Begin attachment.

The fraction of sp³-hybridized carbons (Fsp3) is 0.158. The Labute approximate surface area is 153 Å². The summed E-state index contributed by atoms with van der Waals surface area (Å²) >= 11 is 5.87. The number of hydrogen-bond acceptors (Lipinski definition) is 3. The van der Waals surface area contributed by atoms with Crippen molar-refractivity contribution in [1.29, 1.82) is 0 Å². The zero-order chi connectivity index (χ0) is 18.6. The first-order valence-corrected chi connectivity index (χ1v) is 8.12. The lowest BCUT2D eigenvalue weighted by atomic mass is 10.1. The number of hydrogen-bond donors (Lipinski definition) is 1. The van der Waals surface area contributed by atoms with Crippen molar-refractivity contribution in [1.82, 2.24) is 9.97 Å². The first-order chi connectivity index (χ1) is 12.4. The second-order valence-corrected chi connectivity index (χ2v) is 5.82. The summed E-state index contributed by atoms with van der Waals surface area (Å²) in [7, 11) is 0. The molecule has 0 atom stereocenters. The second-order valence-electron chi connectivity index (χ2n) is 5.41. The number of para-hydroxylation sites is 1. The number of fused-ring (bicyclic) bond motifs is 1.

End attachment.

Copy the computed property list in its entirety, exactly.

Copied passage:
The fraction of sp³-hybridized carbons (Fsp3) is 0.158. The Labute approximate surface area is 153 Å². The summed E-state index contributed by atoms with van der Waals surface area (Å²) >= 11 is 5.87. The number of hydrogen-bond acceptors (Lipinski definition) is 3. The van der Waals surface area contributed by atoms with Crippen molar-refractivity contribution in [1.29, 1.82) is 0 Å². The zero-order chi connectivity index (χ0) is 18.6. The first-order valence-corrected chi connectivity index (χ1v) is 8.12. The lowest BCUT2D eigenvalue weighted by atomic mass is 10.1. The number of hydrogen-bond donors (Lipinski definition) is 1. The van der Waals surface area contributed by atoms with Crippen molar-refractivity contribution in [1.82, 2.24) is 9.97 Å². The first-order chi connectivity index (χ1) is 12.4. The second-order valence-corrected chi connectivity index (χ2v) is 5.82. The summed E-state index contributed by atoms with van der Waals surface area (Å²) in [7, 11) is 0. The molecule has 0 atom stereocenters. The second-order valence-electron chi connectivity index (χ2n) is 5.41. The number of para-hydroxylation sites is 1. The number of fused-ring (bicyclic) bond motifs is 1.